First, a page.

This fundamental understanding of plants and consciousness, which is not shared by the broader culture in which I life, is a little radical. I get it. It sounds nutty and woo. Except that it doesn’t, because all of this is observable both to the layperson and the scientific method.

What is awareness, if not the ability to respond to our environment, to stimuli, to change?

My personal view, due to direct experiences that I have had is this: when we act in a good way with plants, that they generally want to be used. Plants and humans have evolved together. We are fundamentally different beings, but we share the same substance matter (kind of). Plants and humans have experienced some degree of co-evolution, as plants have been both food and medicine for the entire time we have existed at humans (and before!)

When I first began my journey with plants in a serious way, I was a pretty hardcore ethical vegan. And I have to say that it was harvesting wild plants that planted the first seeds that perhaps that way of being in the world wasn’t comprehensive enough. I can remember being in the wilds outside of Madrid, Spain and digging up burdock roots. At that time, it was mostly about food and not medicine, but I was deeply challenged by how it felt to be taking that plant.

There is complication in that for modern humans, living in cities and disconnected from the fabric of existence with the rest of life on the planet. We know there is something that doesn’t feel good about it, but oftentimes we cannot fully articulate what it is. I, too, live a relatively standard western lifestyle but I have made it part of my work to lift the veil and to really see the inefficiencies in our systems, the areas where work is outsourced and sedentary behavior has taken it’s place. I see where aspects of my daily life and the behaviors and habits that comprise my day and thus my life are not in alignment with my core beliefs and desires. And much of this clarity would not have been able to occur without the time spent slowing down and collecting acorns.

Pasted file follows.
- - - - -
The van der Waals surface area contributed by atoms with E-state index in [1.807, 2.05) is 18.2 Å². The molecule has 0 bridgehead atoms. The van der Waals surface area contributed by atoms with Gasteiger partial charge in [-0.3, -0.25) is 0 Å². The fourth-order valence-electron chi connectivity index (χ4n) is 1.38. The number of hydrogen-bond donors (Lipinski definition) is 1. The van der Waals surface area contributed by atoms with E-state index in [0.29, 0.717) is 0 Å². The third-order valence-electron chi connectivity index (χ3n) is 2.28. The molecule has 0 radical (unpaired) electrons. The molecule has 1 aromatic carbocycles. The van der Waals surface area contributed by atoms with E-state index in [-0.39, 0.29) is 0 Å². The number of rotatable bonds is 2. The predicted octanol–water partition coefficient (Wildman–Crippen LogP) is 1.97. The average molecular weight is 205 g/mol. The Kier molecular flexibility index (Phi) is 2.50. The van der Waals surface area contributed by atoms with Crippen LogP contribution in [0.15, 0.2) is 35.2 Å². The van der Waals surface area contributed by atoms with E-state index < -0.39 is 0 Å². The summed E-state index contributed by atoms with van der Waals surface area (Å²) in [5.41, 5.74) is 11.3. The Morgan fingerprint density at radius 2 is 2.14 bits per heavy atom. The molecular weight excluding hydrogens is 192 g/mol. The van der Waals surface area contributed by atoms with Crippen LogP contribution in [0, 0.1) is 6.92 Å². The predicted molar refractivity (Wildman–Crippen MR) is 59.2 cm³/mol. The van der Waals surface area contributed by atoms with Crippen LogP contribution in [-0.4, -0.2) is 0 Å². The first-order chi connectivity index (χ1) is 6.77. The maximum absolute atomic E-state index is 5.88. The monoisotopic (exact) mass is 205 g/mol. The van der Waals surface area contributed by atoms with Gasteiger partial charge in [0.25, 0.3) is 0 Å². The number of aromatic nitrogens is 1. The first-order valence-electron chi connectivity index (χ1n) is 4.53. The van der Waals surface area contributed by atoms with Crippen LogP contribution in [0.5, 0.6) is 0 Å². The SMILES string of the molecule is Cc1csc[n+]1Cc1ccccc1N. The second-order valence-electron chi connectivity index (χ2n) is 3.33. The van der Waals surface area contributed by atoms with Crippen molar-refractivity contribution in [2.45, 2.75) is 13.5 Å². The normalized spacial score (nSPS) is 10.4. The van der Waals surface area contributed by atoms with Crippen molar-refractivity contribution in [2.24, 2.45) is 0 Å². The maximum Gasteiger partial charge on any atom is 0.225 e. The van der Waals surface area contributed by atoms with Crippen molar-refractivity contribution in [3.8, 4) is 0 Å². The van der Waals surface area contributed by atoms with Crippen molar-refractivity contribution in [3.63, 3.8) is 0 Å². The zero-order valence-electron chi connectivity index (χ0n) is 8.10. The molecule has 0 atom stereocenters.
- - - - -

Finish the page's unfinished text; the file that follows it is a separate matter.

Ultimately, all of this is to say: It is never just about the food. I came into learning about plants and foraging for the food- to explore new flavors and textures, and then to have more of a full spectrum of nutrients available to me. And then it became clear that it was never, ever about the food. The food is simply an angle or a lens through which we can explore concepts such as abundance and scarcity as mentalities, the interconnection of all life, this idea of rewilding and what it means to be human on this landscape that is not the landscape that our bodies and minds evolved to live in. Contemplating what we have lost forever and what we can retrieve in some way. More specifically- plant medicine, too. I got into plants for the food, but my deep love and respect for them evolved into a decision to train as an herbalist to more fully understand the entire spectrum of experience.

What a gift the generosity of the plant kingdom is! I feel so grateful most days that I was called to the plants and the work that I do. It is impossible to not be actively aware of it because plants are thankfully so pervasive in my life. I have also worked hard to make that the case. What my greatest hope is-to live my life in a way where I become increasingly more worthy of these gifts, and to have something I say or write be an opening for someone else.